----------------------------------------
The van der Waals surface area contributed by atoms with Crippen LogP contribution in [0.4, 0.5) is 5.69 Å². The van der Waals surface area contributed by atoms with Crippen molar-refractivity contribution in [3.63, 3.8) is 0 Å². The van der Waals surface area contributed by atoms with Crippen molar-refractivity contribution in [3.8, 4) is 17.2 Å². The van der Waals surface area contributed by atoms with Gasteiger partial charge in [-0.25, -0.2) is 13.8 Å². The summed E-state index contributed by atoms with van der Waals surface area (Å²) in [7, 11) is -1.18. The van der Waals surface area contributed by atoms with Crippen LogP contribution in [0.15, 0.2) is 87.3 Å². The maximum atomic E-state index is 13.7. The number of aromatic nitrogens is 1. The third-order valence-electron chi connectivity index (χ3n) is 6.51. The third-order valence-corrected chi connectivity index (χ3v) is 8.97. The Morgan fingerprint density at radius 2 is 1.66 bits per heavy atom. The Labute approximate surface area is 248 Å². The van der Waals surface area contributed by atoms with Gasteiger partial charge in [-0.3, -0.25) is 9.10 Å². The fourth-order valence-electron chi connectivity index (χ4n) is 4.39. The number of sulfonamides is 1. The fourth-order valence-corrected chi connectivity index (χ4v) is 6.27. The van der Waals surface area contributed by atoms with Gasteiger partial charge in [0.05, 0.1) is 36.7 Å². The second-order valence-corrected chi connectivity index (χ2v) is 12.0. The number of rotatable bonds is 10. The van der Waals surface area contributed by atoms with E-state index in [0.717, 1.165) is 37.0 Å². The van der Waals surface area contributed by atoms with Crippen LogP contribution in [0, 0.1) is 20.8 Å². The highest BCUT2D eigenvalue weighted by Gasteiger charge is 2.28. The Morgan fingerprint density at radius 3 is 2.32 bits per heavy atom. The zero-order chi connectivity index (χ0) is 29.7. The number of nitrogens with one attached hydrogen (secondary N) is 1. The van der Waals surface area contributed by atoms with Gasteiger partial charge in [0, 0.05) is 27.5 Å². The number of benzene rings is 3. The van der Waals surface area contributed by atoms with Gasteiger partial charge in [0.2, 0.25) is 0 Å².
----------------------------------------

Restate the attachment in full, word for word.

The van der Waals surface area contributed by atoms with Crippen LogP contribution in [0.4, 0.5) is 5.69 Å². The van der Waals surface area contributed by atoms with Crippen molar-refractivity contribution in [3.63, 3.8) is 0 Å². The van der Waals surface area contributed by atoms with Crippen molar-refractivity contribution in [3.8, 4) is 17.2 Å². The van der Waals surface area contributed by atoms with Gasteiger partial charge in [-0.25, -0.2) is 13.8 Å². The summed E-state index contributed by atoms with van der Waals surface area (Å²) in [7, 11) is -1.18. The van der Waals surface area contributed by atoms with Crippen LogP contribution in [0.15, 0.2) is 87.3 Å². The maximum atomic E-state index is 13.7. The number of aromatic nitrogens is 1. The third-order valence-electron chi connectivity index (χ3n) is 6.51. The third-order valence-corrected chi connectivity index (χ3v) is 8.97. The Morgan fingerprint density at radius 2 is 1.66 bits per heavy atom. The Labute approximate surface area is 248 Å². The van der Waals surface area contributed by atoms with Gasteiger partial charge in [-0.3, -0.25) is 9.10 Å². The fourth-order valence-electron chi connectivity index (χ4n) is 4.39. The number of sulfonamides is 1. The fourth-order valence-corrected chi connectivity index (χ4v) is 6.27. The van der Waals surface area contributed by atoms with Gasteiger partial charge in [0.05, 0.1) is 36.7 Å². The second-order valence-corrected chi connectivity index (χ2v) is 12.0. The number of rotatable bonds is 10. The van der Waals surface area contributed by atoms with E-state index in [0.717, 1.165) is 37.0 Å². The van der Waals surface area contributed by atoms with Crippen LogP contribution in [0, 0.1) is 20.8 Å². The highest BCUT2D eigenvalue weighted by Gasteiger charge is 2.28. The Morgan fingerprint density at radius 3 is 2.32 bits per heavy atom. The zero-order chi connectivity index (χ0) is 29.7. The number of nitrogens with one attached hydrogen (secondary N) is 1. The van der Waals surface area contributed by atoms with Gasteiger partial charge in [0, 0.05) is 27.5 Å². The number of benzene rings is 3. The van der Waals surface area contributed by atoms with Gasteiger partial charge in [0.2, 0.25) is 0 Å².